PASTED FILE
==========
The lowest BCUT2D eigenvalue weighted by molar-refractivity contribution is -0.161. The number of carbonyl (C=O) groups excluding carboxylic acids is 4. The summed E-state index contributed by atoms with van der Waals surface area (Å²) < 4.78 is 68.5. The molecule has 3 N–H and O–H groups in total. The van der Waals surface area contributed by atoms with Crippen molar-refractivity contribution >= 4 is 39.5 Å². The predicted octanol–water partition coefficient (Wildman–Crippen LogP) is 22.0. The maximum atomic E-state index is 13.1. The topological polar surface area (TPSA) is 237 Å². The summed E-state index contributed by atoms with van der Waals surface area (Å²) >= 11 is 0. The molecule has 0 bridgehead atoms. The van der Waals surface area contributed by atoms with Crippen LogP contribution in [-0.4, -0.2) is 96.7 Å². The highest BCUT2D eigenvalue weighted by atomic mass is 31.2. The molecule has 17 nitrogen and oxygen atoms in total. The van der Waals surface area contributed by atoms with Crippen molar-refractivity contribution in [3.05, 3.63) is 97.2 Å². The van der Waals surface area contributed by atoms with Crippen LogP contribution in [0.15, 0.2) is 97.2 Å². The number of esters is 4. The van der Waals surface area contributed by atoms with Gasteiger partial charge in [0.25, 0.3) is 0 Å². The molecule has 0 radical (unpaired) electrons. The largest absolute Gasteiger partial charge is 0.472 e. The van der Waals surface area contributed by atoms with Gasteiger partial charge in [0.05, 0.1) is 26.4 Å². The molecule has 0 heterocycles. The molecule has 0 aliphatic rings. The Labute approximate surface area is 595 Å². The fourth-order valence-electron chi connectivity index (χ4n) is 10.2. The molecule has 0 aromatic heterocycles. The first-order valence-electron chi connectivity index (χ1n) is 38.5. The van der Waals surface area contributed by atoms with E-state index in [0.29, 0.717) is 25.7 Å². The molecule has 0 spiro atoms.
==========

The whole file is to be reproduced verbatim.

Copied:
The lowest BCUT2D eigenvalue weighted by molar-refractivity contribution is -0.161. The number of carbonyl (C=O) groups excluding carboxylic acids is 4. The summed E-state index contributed by atoms with van der Waals surface area (Å²) < 4.78 is 68.5. The molecule has 3 N–H and O–H groups in total. The van der Waals surface area contributed by atoms with Crippen molar-refractivity contribution >= 4 is 39.5 Å². The predicted octanol–water partition coefficient (Wildman–Crippen LogP) is 22.0. The maximum atomic E-state index is 13.1. The topological polar surface area (TPSA) is 237 Å². The summed E-state index contributed by atoms with van der Waals surface area (Å²) >= 11 is 0. The molecule has 0 bridgehead atoms. The van der Waals surface area contributed by atoms with Crippen LogP contribution in [-0.4, -0.2) is 96.7 Å². The highest BCUT2D eigenvalue weighted by atomic mass is 31.2. The molecule has 17 nitrogen and oxygen atoms in total. The van der Waals surface area contributed by atoms with Crippen molar-refractivity contribution in [3.05, 3.63) is 97.2 Å². The van der Waals surface area contributed by atoms with Crippen LogP contribution in [0.15, 0.2) is 97.2 Å². The number of esters is 4. The van der Waals surface area contributed by atoms with Gasteiger partial charge in [0.25, 0.3) is 0 Å². The molecule has 0 radical (unpaired) electrons. The largest absolute Gasteiger partial charge is 0.472 e. The van der Waals surface area contributed by atoms with Gasteiger partial charge in [0.05, 0.1) is 26.4 Å². The molecule has 0 heterocycles. The molecule has 0 aliphatic rings. The Labute approximate surface area is 595 Å². The fourth-order valence-electron chi connectivity index (χ4n) is 10.2. The molecule has 0 aromatic heterocycles. The first-order valence-electron chi connectivity index (χ1n) is 38.5. The van der Waals surface area contributed by atoms with E-state index in [0.29, 0.717) is 25.7 Å². The molecule has 0 spiro atoms.